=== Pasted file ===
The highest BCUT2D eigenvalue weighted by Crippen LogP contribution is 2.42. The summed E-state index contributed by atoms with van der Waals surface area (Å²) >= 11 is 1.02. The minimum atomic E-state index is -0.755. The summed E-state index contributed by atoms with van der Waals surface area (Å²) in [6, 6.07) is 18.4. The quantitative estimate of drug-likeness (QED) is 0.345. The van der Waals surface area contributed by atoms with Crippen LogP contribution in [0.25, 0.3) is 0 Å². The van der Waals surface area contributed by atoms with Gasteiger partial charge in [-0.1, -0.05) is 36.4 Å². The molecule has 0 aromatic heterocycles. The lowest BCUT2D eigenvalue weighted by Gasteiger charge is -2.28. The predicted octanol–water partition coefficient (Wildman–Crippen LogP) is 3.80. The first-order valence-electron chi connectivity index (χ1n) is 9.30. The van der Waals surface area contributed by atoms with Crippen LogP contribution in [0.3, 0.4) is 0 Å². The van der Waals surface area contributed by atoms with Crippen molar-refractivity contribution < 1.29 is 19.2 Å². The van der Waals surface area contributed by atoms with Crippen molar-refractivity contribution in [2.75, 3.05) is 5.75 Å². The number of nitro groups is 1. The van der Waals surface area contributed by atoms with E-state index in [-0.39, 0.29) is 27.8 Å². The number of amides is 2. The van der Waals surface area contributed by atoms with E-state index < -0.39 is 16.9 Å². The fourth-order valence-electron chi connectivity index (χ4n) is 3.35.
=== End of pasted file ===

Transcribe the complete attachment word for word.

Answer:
The highest BCUT2D eigenvalue weighted by Crippen LogP contribution is 2.42. The summed E-state index contributed by atoms with van der Waals surface area (Å²) >= 11 is 1.02. The minimum atomic E-state index is -0.755. The summed E-state index contributed by atoms with van der Waals surface area (Å²) in [6, 6.07) is 18.4. The quantitative estimate of drug-likeness (QED) is 0.345. The van der Waals surface area contributed by atoms with Crippen LogP contribution in [0.25, 0.3) is 0 Å². The van der Waals surface area contributed by atoms with Gasteiger partial charge in [-0.1, -0.05) is 36.4 Å². The molecule has 0 aromatic heterocycles. The lowest BCUT2D eigenvalue weighted by Gasteiger charge is -2.28. The predicted octanol–water partition coefficient (Wildman–Crippen LogP) is 3.80. The first-order valence-electron chi connectivity index (χ1n) is 9.30. The van der Waals surface area contributed by atoms with Crippen LogP contribution in [0.3, 0.4) is 0 Å². The van der Waals surface area contributed by atoms with Crippen molar-refractivity contribution < 1.29 is 19.2 Å². The van der Waals surface area contributed by atoms with Crippen molar-refractivity contribution in [2.75, 3.05) is 5.75 Å². The number of nitro groups is 1. The van der Waals surface area contributed by atoms with E-state index in [-0.39, 0.29) is 27.8 Å². The number of amides is 2. The van der Waals surface area contributed by atoms with E-state index < -0.39 is 16.9 Å². The fourth-order valence-electron chi connectivity index (χ4n) is 3.35.